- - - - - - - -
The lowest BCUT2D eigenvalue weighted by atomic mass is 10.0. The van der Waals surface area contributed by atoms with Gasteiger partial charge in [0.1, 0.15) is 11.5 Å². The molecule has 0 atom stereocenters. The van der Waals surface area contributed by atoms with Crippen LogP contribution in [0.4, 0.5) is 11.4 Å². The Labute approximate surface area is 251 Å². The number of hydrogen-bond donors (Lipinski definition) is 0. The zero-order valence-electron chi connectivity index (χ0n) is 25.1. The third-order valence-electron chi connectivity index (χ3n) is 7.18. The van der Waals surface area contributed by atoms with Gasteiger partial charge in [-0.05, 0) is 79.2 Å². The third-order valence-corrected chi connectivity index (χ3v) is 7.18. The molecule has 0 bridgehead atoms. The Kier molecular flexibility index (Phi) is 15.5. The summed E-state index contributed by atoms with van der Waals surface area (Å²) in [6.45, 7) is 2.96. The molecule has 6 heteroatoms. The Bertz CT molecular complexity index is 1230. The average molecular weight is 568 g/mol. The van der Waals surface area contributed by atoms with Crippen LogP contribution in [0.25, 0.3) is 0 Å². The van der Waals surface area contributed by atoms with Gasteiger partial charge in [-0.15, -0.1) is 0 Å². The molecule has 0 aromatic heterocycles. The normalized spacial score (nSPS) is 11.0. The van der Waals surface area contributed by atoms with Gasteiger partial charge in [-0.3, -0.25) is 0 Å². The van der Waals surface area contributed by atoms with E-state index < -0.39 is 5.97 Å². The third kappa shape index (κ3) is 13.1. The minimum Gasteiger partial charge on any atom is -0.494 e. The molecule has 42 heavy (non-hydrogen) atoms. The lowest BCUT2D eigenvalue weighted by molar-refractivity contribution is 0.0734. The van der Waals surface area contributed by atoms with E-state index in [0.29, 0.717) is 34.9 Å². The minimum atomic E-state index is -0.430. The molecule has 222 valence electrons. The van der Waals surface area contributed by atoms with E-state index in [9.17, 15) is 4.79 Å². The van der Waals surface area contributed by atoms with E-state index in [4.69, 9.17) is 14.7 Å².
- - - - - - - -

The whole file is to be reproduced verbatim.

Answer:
The lowest BCUT2D eigenvalue weighted by atomic mass is 10.0. The van der Waals surface area contributed by atoms with Gasteiger partial charge in [0.1, 0.15) is 11.5 Å². The molecule has 0 atom stereocenters. The van der Waals surface area contributed by atoms with Crippen LogP contribution in [0.4, 0.5) is 11.4 Å². The Labute approximate surface area is 251 Å². The number of hydrogen-bond donors (Lipinski definition) is 0. The zero-order valence-electron chi connectivity index (χ0n) is 25.1. The third-order valence-electron chi connectivity index (χ3n) is 7.18. The van der Waals surface area contributed by atoms with Gasteiger partial charge in [-0.05, 0) is 79.2 Å². The third-order valence-corrected chi connectivity index (χ3v) is 7.18. The molecule has 0 bridgehead atoms. The Kier molecular flexibility index (Phi) is 15.5. The summed E-state index contributed by atoms with van der Waals surface area (Å²) in [6.45, 7) is 2.96. The molecule has 6 heteroatoms. The Bertz CT molecular complexity index is 1230. The average molecular weight is 568 g/mol. The van der Waals surface area contributed by atoms with Crippen LogP contribution in [0.25, 0.3) is 0 Å². The van der Waals surface area contributed by atoms with Gasteiger partial charge in [-0.15, -0.1) is 0 Å². The molecule has 0 aromatic heterocycles. The normalized spacial score (nSPS) is 11.0. The van der Waals surface area contributed by atoms with Gasteiger partial charge in [-0.3, -0.25) is 0 Å². The van der Waals surface area contributed by atoms with E-state index < -0.39 is 5.97 Å². The third kappa shape index (κ3) is 13.1. The minimum Gasteiger partial charge on any atom is -0.494 e. The molecule has 42 heavy (non-hydrogen) atoms. The lowest BCUT2D eigenvalue weighted by molar-refractivity contribution is 0.0734. The van der Waals surface area contributed by atoms with E-state index in [0.29, 0.717) is 34.9 Å². The minimum atomic E-state index is -0.430. The molecule has 222 valence electrons. The van der Waals surface area contributed by atoms with E-state index in [9.17, 15) is 4.79 Å². The van der Waals surface area contributed by atoms with E-state index in [4.69, 9.17) is 14.7 Å².